As part of the 2013 Inc 500, Inc Magazine has named AudioMicro, Inc. the USA’s #2 fastest growing media company and the #204 fastest growing private company overall. This accolade is based on our financial performance over the past 3 years. It’s a day we could only dream of when we started this company out of a spare apartment bedroom just 6 years ago. Thank you to our customers, clients, and most importantly to our team for making this happen. Onwards and upwards!
In today’s tutorial we bring you the magic of Multi-Cam in Final Cut Pro X. In this Final Cut Pro tutorial, Dan Allen of Dan Allen Films demonstrates and explains what Multi-Cam is and how it’s utilized in Final Cut Pro X. Keep in mind that this tutorial is for the newer 10.0.3+ updates so if you’re unable to do Multi-Cam you may want to update your Final Cut Pro X.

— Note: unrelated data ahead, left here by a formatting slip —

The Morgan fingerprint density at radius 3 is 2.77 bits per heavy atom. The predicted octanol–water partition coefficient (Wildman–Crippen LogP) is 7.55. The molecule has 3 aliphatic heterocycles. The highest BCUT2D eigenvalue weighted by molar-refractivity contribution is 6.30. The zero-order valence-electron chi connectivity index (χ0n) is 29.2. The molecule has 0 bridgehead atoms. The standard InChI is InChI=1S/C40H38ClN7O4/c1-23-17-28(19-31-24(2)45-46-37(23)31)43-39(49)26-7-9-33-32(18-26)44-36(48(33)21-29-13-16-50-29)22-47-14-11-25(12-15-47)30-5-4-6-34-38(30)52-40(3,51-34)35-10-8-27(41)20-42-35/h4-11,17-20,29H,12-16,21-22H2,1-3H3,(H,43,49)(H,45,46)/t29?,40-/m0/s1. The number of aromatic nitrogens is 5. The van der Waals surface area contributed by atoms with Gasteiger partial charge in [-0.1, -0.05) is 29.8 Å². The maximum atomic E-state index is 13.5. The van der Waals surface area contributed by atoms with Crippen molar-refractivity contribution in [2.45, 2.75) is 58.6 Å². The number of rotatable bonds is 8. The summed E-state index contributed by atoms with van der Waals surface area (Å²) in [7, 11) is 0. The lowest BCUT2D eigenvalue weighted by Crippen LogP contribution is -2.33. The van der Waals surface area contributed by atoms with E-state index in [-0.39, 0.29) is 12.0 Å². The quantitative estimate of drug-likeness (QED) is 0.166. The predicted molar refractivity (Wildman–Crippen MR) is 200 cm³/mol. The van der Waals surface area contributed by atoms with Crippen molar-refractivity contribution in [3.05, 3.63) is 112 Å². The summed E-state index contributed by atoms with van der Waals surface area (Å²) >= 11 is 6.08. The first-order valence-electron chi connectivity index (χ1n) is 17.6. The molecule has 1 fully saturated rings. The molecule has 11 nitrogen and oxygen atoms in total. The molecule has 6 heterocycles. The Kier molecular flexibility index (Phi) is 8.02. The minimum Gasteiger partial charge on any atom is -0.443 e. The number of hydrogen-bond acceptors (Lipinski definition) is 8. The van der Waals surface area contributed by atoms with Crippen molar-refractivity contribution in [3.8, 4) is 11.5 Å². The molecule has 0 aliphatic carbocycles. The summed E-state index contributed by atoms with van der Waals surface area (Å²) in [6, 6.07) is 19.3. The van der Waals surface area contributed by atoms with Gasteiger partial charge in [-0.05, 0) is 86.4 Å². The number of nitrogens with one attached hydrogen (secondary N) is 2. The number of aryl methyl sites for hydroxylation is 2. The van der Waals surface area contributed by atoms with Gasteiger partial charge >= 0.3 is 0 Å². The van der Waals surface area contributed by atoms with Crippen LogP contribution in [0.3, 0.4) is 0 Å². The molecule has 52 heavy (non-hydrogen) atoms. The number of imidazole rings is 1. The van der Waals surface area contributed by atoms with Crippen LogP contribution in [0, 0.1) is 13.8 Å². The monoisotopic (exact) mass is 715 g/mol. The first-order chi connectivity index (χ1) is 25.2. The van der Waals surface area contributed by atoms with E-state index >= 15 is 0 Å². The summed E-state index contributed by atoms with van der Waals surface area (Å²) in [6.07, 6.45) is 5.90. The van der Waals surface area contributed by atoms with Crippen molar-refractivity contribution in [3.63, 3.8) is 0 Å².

In the beginning Dan explains the basics of Multi-Cam, how to sync up the audio, and begin a Multi-Cam project in Final Cut Pro X. Multi-Cam in Final Cut Pro X can be easily accomplished using Final Cut Pro’s non-destructive flexible timeline as well as on the fly cutting as seen throughout the video.
Dan Allen ends the project with a short sample of how a quick Multi-Cam edit can turn out, literally within 10 minutes. With all these Multi-Cam talk, I’m sure you’re wondering what Multi-Cam is.
What is Multi Cam?
Multi-Cam is what it sounds like, a multi-camera set up at its core, with much more scalability in post production then a single camera edit. Multi-Cam is neither proprietary nor is it a standard meaning support for Multi-Cam is not available on every NLE but it comes with most professional NLE software.